Vasilevskiy returns to shut down Maple Leafs in 4-1 Lightning victory
The Big Cat made an emphatic statement with a 48 save domination of the Maple Leafs.
Alright, we’re getting this out of the way right now. Tampa Bay did not deserve this win—flat out. The only period they had any semblance of control was the first and it was a sloppy one at best. Toronto threw 49 shots on net and controlled 57% of the shots at 5v5 throughout the night. This game was won thanks to opportunistic scoring and a dominating performance by Andrei Vasilevskiy. However, a win is a win and Tampa Bay will take them in any way they can. So, a 4-1 victory over the Toronto Maple Leafs is still sweet either way.
I’m sorry folks, but there’s no real way to retell the nonsense we saw this evening. Tampa Bay was “meh” in the first period, bad for 17 minutes in the second, and didn’t record a shot until there was 6:27 left in the third period. Toronto stifled a lot of Tampa Bay’s offense by pinning the Lightning in their own zone. While Toronto deserves credit for harassing Tampa Bay, some issues were self inflicted.
The first (and only) Toronto goal is 100% on Nikita Kucherov. Terrible decision here and it gives Kasperi Kapanen far too much time to pick his spot. Passes like this occurred throughout the game and in all three zones. Tampa Bay cleaned it up a bit later in the game, but they had eight giveaways in the first period (they had 12 all game) alone. Toronto, on the other hand, only had six takeaways. Tampa Bay was their own worst enemy in this regard.
Luckily, Tampa Bay’s penalty kill has been among the NHL’s best and one of the biggest reasons showed up yet again to score his third shorthanded goal of the season.
Nothing prettier than $6.9 million per year getting poke checked on a weak zone entry by $735,000 and then having to watch a short-handed goal. Jokes aside, I don’t know what Nylander is thinking there, it’s almost as bad as Kucherov’s gift to Kapanen minutes earlier. He doesn’t have a ton of speed to get through and he barely makes a move once he gets near Anthony Cirelli.
As for the goal, Cirelli dekes out Andersen. If Cirelli hadn’t scored then the Lightning would’ve received a power-play since the officials were going to penalize Tyler Ennis after the play, but the goal negated that.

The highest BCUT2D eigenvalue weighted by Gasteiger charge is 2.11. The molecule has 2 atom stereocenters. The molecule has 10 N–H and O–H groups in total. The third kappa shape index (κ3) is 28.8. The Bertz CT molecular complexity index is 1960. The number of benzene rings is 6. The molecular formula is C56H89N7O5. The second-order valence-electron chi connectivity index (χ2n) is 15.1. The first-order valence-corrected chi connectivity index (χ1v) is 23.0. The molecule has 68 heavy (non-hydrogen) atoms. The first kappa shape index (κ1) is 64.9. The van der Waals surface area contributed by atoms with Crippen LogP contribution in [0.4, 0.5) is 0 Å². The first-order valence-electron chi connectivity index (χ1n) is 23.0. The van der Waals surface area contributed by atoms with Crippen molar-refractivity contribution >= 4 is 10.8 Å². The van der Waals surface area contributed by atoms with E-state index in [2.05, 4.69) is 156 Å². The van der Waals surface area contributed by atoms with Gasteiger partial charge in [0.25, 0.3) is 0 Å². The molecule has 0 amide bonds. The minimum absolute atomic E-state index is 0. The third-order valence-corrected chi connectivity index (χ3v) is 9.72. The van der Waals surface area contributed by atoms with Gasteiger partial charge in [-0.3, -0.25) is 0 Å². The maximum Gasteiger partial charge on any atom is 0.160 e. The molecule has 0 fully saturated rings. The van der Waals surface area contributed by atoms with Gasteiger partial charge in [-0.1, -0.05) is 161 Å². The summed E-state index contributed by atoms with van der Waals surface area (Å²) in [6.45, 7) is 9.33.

The remainder of the first saw a lot of back and forth, but neither team could capitalize. Tampa Bay ended up controlling 54% of the shot attempts at 5v5, but Toronto had the quality edge at 54%.
Welcome back Vasilevskiy #GoBolts pic.twitter.com/LG2rbMjNxJ— Shayna (@hayyyshayyy) December 14, 2018
This was a sign for things to come for Toronto.
There’s only one way to describe the second period.
....and again 🔥 #gobolts pic.twitter.com/bQROcSdKNQ— Shayna (@hayyyshayyy) December 14, 2018
The last one of this GIF string was at the start of the third period.
Toronto received four power-plays in the second period. Tampa Bay received two, but where the Leafs failed, the Lightning prevailed.
Everyone in the arena thought this was a fantastic save by Frederik Andersen, except J.T. Miller. Miller immediately signals the officials to take a look at the save and well...
It's good. 2-1 bolts. pic.twitter.com/H5eUR8jscv— Flintor (@TheFlintor) December 14, 2018
Kucherov’s goal happened early in the period, before Tampa Bay’s penalty troubles allowed a barrage of shots and pressure to fall on Vasilevskiy (and provide us with those fantastic GIFs above). Full stop, Vasilevskiy was the single biggest reason Toronto did not score on their power-plays in the second, and in the entire game. Tampa Bay’s coverage wasn’t perfect all the time, but there were moments when they had the Leafs chasing them while shorthanded.